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IGP canvasses people-oriented approach to policing

By Njadvara Musa, Maiduguri
06 November 2019   |   4:07 am
The Inspector-General of Police (IGP) Mohammed Adamu has said that the challenges of policing a vast country make it imperative to adopt a people-oriented approach.

The Inspector-General of Police (IGP) Mohammed Adamu has said that the challenges of policing a vast country make it imperative to adopt a people-oriented approach.

According to him, the approach is part of police strategies for internal security.

Adamu unfolded the strategies yesterday during the North East Security Summit at Government House, Maiduguri, Borno State.

He said that the summit was in accordance with community policing initiatives and strategies to achieve internal security.

“Public trust, consent, and partnership are the foundation upon which policing rests,” he said, warning that any policing architecture that alienated the people could not achieve its mandate, regardless of how equipped, motivated or trained a police department could be.

The police, the IGP said, should continually engage citizens, seeking their support and input to address security challenges, as they face various communities in the 774 councils.

He noted that it’s imperative to draw historical heritage and leverage it on the nation’s traditional strength.

He said the communities in the Northeast, affected by Boko Haram insurgency; have a traditional structure that enables traditional rulers to maintain an effective cultural and social control.

He said traditional institutions should utilize the existing system of traditional administration in crime management functions.
Continued: “This summit provides a unique opportunity to evolve pathways towards advancing these imitative, adding that the summit is to sensitize the citizens participate and partner in policing functions.”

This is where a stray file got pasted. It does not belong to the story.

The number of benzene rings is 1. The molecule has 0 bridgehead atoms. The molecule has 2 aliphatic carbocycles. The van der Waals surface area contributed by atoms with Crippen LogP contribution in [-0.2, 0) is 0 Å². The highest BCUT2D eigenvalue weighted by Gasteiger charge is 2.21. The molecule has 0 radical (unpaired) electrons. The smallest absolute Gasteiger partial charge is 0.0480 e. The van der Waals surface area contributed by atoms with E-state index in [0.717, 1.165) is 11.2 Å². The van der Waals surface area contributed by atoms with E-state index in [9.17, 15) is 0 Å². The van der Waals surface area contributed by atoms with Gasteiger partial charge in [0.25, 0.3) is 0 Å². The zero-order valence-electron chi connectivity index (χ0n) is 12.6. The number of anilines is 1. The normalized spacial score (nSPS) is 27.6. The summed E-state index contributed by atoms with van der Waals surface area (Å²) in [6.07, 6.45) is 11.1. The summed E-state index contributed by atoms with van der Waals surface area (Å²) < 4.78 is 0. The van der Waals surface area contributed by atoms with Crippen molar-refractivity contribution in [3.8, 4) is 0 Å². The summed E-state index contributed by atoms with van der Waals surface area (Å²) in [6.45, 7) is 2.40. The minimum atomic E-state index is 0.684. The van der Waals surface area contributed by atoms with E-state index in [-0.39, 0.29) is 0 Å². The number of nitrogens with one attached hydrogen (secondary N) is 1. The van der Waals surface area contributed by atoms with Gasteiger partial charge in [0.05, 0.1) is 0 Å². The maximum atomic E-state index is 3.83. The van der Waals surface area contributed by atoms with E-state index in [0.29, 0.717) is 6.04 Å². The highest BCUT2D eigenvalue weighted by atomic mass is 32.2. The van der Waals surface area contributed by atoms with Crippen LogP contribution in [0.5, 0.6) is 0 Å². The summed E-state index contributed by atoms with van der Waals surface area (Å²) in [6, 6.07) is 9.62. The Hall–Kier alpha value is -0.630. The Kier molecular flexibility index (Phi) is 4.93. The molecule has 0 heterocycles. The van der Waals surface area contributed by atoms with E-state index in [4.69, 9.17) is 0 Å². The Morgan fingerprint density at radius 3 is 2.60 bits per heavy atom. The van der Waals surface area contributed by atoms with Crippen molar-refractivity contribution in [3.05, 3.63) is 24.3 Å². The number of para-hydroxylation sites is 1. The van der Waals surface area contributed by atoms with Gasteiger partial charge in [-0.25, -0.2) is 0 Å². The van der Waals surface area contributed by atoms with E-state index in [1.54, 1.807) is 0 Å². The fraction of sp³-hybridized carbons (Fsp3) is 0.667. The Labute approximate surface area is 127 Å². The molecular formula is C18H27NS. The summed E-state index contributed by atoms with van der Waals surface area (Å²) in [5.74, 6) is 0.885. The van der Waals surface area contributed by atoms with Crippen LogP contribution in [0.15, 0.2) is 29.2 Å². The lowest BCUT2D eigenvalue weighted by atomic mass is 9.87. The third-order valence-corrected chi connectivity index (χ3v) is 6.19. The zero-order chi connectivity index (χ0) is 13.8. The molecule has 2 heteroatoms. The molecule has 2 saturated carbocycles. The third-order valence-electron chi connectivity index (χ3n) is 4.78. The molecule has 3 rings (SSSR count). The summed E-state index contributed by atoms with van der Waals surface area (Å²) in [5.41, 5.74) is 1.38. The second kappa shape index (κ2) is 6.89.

He said the people should “identify, dissect and prioritize” security threats and working together to adopt strategies of tackling security threats.

He noted that the recent strategies jointly adopted in the North-West and South-West geopolitical zones were effective in addressing security threats.

He said the Northeast is facing threats of Boko Haram terrorism, banditry, kidnapping and cattle rustling, armed robbery and attendant murder.

He said crimes are fueled by violent extremism, high rate of firearms proliferation, border security challenges and security situations across Africa.

“Several critical police infrastructures have been destroyed by the insurgents in their terror campaign,” he lamented.

He said the police are moving into the next level by sustaining the adopted strategies and achievements.

“We will ensure full restoration of civil authority and support the reintegration of Internally Displaced Persons (IDPs),” he said, adding that it is being driven by community policing.

He said the Civilian JTF, are volunteers to complement the State to defend their communities against terror attacks other security threats.
He said the volunteers, are fighting arm-in-arm with the military, while they complement the anti-crime functions of local police.

Governor Babagana Zulum of Borno state, said the police, Nigeria Security and Civil Defense Corps (NSCDC) have been supporting the Army in counter-insurgency operations.

He urged the Army to take the fight corridors of the Boko Haram insurgency.

He said the absence of people in some communities, encourage insurgents to hide and launch attacks on towns and villages in the state.

He said the livelihoods of returnees should also be addressed, while the root causes of insurgency are identified for redress.

Senator Ali Ndume, who represented the Senate President, Sen. Ahmed Lawan urged the North East Development Commission (NEDC), headed by Alhaji Mohammed Alkali to expend its N35 billion budget before the end of this year.

He warned that once the 2019 Budgetary Appropriation expires, the commission may not access the budgetary allocations.

He said that since the military, is not fighting a conventional war, the insurgents are in the hideouts of Lake Chad region, Mandara Mountains of Gwoza council, and Sambisa Forest.

He said the forest and mountains are located south and southeast of Maiduguri, the Borno state capital.

Other governors that attended the summit include Governor Mai Mala Buni of Yobe state, deputy governors of Adamawa, Bauchi and Gombe and Shehu of Borno, including emirs of Gwoza, Shani, Askira, Uba, Dass,

Katagum and Jama’are.